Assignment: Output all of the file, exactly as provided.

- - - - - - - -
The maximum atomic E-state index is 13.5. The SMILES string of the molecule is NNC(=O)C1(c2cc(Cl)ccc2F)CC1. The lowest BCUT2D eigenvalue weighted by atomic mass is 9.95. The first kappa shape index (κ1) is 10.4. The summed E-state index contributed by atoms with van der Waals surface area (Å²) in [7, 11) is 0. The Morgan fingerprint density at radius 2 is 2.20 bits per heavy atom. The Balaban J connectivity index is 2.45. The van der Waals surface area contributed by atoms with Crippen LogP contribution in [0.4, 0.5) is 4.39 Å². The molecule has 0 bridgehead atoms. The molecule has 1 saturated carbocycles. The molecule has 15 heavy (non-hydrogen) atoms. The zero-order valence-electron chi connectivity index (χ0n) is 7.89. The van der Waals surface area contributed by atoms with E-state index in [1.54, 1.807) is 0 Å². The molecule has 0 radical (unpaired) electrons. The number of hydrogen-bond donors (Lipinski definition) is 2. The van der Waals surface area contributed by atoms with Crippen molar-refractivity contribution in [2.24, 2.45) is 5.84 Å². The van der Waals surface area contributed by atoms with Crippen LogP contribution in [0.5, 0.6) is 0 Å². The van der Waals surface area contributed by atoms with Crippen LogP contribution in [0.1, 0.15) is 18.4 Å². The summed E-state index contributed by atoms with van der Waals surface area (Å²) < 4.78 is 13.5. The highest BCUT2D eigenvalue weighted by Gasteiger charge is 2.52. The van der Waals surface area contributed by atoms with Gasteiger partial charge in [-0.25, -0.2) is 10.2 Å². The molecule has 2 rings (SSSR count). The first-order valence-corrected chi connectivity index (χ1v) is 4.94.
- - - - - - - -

The maximum atomic E-state index is 13.5. The SMILES string of the molecule is NNC(=O)C1(c2cc(Cl)ccc2F)CC1. The lowest BCUT2D eigenvalue weighted by atomic mass is 9.95. The first kappa shape index (κ1) is 10.4. The summed E-state index contributed by atoms with van der Waals surface area (Å²) in [7, 11) is 0. The Morgan fingerprint density at radius 2 is 2.20 bits per heavy atom. The Balaban J connectivity index is 2.45. The van der Waals surface area contributed by atoms with Crippen LogP contribution in [0.4, 0.5) is 4.39 Å². The molecule has 0 bridgehead atoms. The molecule has 1 saturated carbocycles. The molecule has 15 heavy (non-hydrogen) atoms. The zero-order valence-electron chi connectivity index (χ0n) is 7.89. The van der Waals surface area contributed by atoms with E-state index in [1.54, 1.807) is 0 Å². The molecule has 0 radical (unpaired) electrons. The number of hydrogen-bond donors (Lipinski definition) is 2. The van der Waals surface area contributed by atoms with Crippen molar-refractivity contribution in [2.24, 2.45) is 5.84 Å². The van der Waals surface area contributed by atoms with Crippen LogP contribution in [0.5, 0.6) is 0 Å². The van der Waals surface area contributed by atoms with Crippen LogP contribution in [0.1, 0.15) is 18.4 Å². The summed E-state index contributed by atoms with van der Waals surface area (Å²) < 4.78 is 13.5. The highest BCUT2D eigenvalue weighted by Gasteiger charge is 2.52. The van der Waals surface area contributed by atoms with Gasteiger partial charge in [-0.25, -0.2) is 10.2 Å². The molecule has 2 rings (SSSR count). The first-order valence-corrected chi connectivity index (χ1v) is 4.94.